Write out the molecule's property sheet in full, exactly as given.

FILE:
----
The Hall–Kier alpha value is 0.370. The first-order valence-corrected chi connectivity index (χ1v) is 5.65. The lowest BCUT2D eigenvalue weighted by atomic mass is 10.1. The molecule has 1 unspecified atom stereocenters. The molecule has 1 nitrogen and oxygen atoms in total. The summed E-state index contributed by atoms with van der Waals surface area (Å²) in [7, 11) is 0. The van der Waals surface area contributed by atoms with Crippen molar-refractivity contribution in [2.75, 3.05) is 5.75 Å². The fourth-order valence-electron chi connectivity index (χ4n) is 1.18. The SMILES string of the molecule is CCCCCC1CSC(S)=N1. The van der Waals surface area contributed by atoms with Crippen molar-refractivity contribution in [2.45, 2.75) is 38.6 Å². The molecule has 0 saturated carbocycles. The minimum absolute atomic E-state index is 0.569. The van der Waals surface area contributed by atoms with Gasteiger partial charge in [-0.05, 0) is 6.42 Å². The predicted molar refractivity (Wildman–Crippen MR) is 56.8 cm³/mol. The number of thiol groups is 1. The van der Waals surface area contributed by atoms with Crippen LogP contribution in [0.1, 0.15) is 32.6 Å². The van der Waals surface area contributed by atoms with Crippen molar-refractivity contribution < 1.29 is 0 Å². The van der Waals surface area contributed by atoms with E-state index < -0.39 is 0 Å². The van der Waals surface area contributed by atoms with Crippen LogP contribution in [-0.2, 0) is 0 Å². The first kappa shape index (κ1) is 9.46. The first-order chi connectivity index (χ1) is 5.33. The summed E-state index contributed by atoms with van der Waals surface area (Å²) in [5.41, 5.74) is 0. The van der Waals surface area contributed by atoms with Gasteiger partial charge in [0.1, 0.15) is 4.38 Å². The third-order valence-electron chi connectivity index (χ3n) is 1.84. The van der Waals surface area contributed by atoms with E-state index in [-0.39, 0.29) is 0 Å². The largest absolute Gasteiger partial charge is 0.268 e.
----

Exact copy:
The Hall–Kier alpha value is 0.370. The first-order valence-corrected chi connectivity index (χ1v) is 5.65. The lowest BCUT2D eigenvalue weighted by atomic mass is 10.1. The molecule has 1 unspecified atom stereocenters. The molecule has 1 nitrogen and oxygen atoms in total. The summed E-state index contributed by atoms with van der Waals surface area (Å²) in [7, 11) is 0. The van der Waals surface area contributed by atoms with Crippen molar-refractivity contribution in [2.75, 3.05) is 5.75 Å². The fourth-order valence-electron chi connectivity index (χ4n) is 1.18. The SMILES string of the molecule is CCCCCC1CSC(S)=N1. The van der Waals surface area contributed by atoms with Crippen molar-refractivity contribution in [2.45, 2.75) is 38.6 Å². The molecule has 0 saturated carbocycles. The minimum absolute atomic E-state index is 0.569. The van der Waals surface area contributed by atoms with Gasteiger partial charge in [-0.05, 0) is 6.42 Å². The predicted molar refractivity (Wildman–Crippen MR) is 56.8 cm³/mol. The number of thiol groups is 1. The van der Waals surface area contributed by atoms with Crippen LogP contribution in [0.1, 0.15) is 32.6 Å². The van der Waals surface area contributed by atoms with Crippen molar-refractivity contribution < 1.29 is 0 Å². The van der Waals surface area contributed by atoms with E-state index < -0.39 is 0 Å². The van der Waals surface area contributed by atoms with Crippen LogP contribution in [-0.2, 0) is 0 Å². The first kappa shape index (κ1) is 9.46. The first-order chi connectivity index (χ1) is 5.33. The summed E-state index contributed by atoms with van der Waals surface area (Å²) in [5.41, 5.74) is 0. The van der Waals surface area contributed by atoms with Gasteiger partial charge in [0.1, 0.15) is 4.38 Å². The third-order valence-electron chi connectivity index (χ3n) is 1.84. The van der Waals surface area contributed by atoms with E-state index in [-0.39, 0.29) is 0 Å². The largest absolute Gasteiger partial charge is 0.268 e.